Mr. MATTER. Gross; much less tell how much groceries, or meats, or poultry, fish, and dairy products he has sold. So in "arranging for the schedules which we were to use in taking the census we had one basic factor in mind, and that was to ask as few questions as possible that would be basic and the answers to which we would want 100 years from now as well as to-day. In other words, 100 years hence we will want to know how many retailers, how many wholesalers, how many cooperatives there were; we will want to know what the total sales were through each channel; we will want to know the average inventory for the year and then also want to know the relation between salaries and wages paid to the entire sales force to net sales.

So with that end in view we attempted to devise about 48 classifications of stores. We found out that as a result of the different conditions prevailing throughout the country all of those schedules would not apply.

So, in order to arrive at schedules which would be for the most good for the greatest number we considered that we should have about 45 or 48.

The hardest part to determine would be with reference to the retail and wholesale classifications, different classes of merchandise. When I say classifications of merchandise I do not mean with reference to a chair, and a table as such, but furniture for the house, or furniture for the office; or meat, poultry, and fish. And, in going to the records in the first city, which was Baltimore, we found that the great mass of retailers, those dealing in food products, were unable to give us even an accurate figure as to their total sales. So, in order to determine it we had to arrive at these different classifications.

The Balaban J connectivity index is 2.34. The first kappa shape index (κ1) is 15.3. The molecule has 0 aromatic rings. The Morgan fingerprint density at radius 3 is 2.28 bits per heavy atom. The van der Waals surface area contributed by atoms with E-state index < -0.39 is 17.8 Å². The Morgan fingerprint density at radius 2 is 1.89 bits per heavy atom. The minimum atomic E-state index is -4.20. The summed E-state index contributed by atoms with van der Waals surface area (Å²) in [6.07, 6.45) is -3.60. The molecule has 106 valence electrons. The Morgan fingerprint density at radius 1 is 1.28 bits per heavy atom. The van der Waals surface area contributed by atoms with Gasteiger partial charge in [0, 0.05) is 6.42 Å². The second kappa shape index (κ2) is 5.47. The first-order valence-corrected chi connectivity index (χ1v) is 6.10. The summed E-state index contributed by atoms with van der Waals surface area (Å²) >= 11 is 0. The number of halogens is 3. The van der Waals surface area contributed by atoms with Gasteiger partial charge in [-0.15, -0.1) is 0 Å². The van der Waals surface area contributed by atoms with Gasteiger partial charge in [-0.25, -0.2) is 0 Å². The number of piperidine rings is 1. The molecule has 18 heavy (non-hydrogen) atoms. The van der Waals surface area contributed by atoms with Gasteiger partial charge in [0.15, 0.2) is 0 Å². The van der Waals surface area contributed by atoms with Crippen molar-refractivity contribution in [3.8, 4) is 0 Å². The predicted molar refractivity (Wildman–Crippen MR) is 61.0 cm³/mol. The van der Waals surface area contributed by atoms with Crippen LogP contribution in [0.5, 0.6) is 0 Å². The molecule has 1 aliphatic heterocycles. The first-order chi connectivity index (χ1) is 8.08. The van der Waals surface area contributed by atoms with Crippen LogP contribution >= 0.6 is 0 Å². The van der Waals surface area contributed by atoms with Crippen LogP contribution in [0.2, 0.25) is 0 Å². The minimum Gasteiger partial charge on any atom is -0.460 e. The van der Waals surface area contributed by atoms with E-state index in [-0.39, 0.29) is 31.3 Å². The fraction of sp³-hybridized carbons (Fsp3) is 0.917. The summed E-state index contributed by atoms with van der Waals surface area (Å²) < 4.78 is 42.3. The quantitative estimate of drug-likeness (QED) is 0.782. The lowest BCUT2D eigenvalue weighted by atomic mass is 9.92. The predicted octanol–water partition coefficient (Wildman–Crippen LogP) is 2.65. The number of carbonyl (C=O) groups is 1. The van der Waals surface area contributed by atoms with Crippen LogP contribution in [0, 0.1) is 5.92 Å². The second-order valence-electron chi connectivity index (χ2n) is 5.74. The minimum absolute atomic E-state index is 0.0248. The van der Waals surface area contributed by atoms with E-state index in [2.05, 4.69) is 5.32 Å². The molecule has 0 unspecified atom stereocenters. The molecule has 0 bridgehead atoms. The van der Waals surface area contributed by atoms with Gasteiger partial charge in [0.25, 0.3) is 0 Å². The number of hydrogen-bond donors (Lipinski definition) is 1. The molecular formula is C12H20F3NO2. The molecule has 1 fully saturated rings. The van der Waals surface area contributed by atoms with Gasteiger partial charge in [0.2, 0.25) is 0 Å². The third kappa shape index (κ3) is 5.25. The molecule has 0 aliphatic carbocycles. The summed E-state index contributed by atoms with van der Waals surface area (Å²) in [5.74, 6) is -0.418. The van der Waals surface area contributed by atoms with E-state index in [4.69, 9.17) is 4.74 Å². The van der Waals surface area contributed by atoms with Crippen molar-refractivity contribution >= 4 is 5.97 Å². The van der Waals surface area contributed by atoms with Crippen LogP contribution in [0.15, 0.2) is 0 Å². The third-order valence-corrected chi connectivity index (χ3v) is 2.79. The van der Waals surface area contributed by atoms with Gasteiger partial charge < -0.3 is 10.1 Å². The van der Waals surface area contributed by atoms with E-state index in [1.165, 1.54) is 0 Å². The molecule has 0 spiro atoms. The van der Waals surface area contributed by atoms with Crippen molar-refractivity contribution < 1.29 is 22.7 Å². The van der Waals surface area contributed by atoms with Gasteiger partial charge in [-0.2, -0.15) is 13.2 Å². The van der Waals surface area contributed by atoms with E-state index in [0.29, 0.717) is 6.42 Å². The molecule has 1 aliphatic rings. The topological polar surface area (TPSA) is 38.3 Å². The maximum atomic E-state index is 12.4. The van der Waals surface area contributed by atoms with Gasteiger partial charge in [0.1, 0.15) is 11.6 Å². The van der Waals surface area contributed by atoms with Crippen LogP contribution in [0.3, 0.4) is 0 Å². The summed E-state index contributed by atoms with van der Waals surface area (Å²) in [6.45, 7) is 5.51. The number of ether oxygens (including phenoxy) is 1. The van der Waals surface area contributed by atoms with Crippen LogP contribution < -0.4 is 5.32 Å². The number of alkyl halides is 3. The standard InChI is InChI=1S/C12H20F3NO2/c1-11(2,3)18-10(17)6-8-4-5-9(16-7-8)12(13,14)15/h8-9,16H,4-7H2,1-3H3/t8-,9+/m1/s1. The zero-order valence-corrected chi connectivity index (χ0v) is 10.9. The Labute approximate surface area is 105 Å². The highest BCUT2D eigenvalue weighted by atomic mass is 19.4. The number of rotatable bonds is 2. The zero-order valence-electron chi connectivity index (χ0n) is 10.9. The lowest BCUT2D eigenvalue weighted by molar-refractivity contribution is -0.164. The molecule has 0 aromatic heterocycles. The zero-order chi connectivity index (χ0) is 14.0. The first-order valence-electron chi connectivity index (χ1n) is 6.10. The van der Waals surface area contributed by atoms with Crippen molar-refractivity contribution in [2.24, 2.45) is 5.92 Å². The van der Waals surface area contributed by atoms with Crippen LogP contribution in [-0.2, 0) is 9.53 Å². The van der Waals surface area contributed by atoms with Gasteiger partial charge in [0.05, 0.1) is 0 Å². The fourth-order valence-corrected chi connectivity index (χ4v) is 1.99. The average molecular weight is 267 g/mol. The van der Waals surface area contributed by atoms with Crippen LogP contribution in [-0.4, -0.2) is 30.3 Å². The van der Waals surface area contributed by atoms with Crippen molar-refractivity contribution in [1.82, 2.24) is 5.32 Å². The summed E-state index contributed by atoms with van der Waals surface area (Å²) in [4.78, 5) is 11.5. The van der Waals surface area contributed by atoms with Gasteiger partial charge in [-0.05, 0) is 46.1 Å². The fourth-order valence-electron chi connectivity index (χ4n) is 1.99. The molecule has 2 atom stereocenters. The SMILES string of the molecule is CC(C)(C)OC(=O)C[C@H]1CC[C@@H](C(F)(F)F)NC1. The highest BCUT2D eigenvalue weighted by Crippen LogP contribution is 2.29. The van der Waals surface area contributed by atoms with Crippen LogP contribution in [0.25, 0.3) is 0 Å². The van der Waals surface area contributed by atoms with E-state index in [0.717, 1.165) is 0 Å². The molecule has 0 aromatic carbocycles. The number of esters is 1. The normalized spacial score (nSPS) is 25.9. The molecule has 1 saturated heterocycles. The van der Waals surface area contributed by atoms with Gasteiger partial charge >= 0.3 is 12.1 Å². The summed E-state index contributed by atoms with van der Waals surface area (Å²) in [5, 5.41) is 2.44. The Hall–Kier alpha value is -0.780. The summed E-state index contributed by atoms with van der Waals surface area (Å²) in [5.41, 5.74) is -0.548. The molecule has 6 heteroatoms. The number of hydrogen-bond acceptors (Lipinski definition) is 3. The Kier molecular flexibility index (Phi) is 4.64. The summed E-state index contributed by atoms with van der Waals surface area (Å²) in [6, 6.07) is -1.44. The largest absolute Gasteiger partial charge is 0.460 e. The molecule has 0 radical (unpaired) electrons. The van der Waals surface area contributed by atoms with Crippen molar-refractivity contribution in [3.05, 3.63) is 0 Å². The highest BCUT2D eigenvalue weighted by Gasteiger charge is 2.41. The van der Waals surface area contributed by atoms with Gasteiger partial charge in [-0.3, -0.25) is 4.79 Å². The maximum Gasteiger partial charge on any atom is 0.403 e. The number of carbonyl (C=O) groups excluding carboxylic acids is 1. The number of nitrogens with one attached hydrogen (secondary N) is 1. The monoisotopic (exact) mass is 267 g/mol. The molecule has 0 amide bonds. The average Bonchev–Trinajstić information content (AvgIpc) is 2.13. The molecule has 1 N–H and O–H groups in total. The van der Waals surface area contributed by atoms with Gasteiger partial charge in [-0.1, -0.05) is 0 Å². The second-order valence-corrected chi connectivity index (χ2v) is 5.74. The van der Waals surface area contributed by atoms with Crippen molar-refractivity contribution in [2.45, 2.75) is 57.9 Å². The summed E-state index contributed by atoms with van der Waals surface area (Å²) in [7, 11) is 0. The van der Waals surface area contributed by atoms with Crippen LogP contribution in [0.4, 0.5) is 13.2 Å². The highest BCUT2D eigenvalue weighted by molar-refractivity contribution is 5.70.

To-day, a drug store is no longer a drug store, and a hardware store is no longer a hardware store. We asked them to check the various items of merchandise in which they were dealing so that we have a picture now in the 11 cities of the number of outlets for merchandise, but we have no completely accurate statistics as to the volume of sales of each class of merchandise, through those types of stores,

Our experience has shown us that by giving assistance to the distributors we can gradually develop a desire on the part of the retailers to get into a better accounting system through perhaps the trade association movement.

I might state that perhaps two of the best known organizations are the Retail Drygoods Association of New York, and the National Hardware Association. They have gone into a good many cities and projected uniform cost accounting systems. We find in the latter institution there are only about 1,500 rendering reports out of a total of 44,000.

Now, you can take that into consideration. Then, you have those retailers that are not so well organized, or where the degree of intelligence is so much less.

Mr. THURSTON. Could this information be more readily and accurately obtained from the source; that is, from the factories, or the importers of the particular articles?

Mr. MATTER. No, sir. Mr. THURSTON. The Census, or the Bureau, as I see it, does not deal with imports or exports.